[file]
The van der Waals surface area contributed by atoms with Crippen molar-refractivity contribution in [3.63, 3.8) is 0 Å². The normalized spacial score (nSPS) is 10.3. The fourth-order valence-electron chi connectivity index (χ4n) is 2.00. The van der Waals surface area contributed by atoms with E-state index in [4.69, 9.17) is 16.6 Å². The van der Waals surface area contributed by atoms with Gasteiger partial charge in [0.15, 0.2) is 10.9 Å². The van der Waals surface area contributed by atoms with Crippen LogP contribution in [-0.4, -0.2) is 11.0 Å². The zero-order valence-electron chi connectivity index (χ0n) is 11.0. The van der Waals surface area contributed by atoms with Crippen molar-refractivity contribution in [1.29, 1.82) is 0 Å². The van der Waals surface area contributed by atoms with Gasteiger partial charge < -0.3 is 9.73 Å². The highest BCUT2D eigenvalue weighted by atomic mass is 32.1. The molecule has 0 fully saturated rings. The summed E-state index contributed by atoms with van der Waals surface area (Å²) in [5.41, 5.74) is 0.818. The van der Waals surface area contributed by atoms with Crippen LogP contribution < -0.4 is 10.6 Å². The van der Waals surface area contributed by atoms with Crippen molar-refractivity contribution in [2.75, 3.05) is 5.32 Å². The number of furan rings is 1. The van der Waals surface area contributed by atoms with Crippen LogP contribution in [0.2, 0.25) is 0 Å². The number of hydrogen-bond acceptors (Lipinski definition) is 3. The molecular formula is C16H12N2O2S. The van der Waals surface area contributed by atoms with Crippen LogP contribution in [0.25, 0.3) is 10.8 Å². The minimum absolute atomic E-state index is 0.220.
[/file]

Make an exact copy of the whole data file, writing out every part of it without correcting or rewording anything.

The van der Waals surface area contributed by atoms with Crippen molar-refractivity contribution in [3.63, 3.8) is 0 Å². The normalized spacial score (nSPS) is 10.3. The fourth-order valence-electron chi connectivity index (χ4n) is 2.00. The van der Waals surface area contributed by atoms with E-state index in [4.69, 9.17) is 16.6 Å². The van der Waals surface area contributed by atoms with Gasteiger partial charge in [0.15, 0.2) is 10.9 Å². The van der Waals surface area contributed by atoms with Crippen LogP contribution in [-0.4, -0.2) is 11.0 Å². The zero-order valence-electron chi connectivity index (χ0n) is 11.0. The van der Waals surface area contributed by atoms with Crippen molar-refractivity contribution in [1.29, 1.82) is 0 Å². The van der Waals surface area contributed by atoms with Gasteiger partial charge < -0.3 is 9.73 Å². The highest BCUT2D eigenvalue weighted by atomic mass is 32.1. The molecule has 0 fully saturated rings. The summed E-state index contributed by atoms with van der Waals surface area (Å²) in [5.41, 5.74) is 0.818. The van der Waals surface area contributed by atoms with Crippen LogP contribution < -0.4 is 10.6 Å². The van der Waals surface area contributed by atoms with Crippen molar-refractivity contribution in [2.75, 3.05) is 5.32 Å². The number of furan rings is 1. The van der Waals surface area contributed by atoms with Crippen LogP contribution in [0.2, 0.25) is 0 Å². The number of hydrogen-bond acceptors (Lipinski definition) is 3. The molecular formula is C16H12N2O2S. The van der Waals surface area contributed by atoms with Crippen LogP contribution in [0.25, 0.3) is 10.8 Å². The minimum absolute atomic E-state index is 0.220.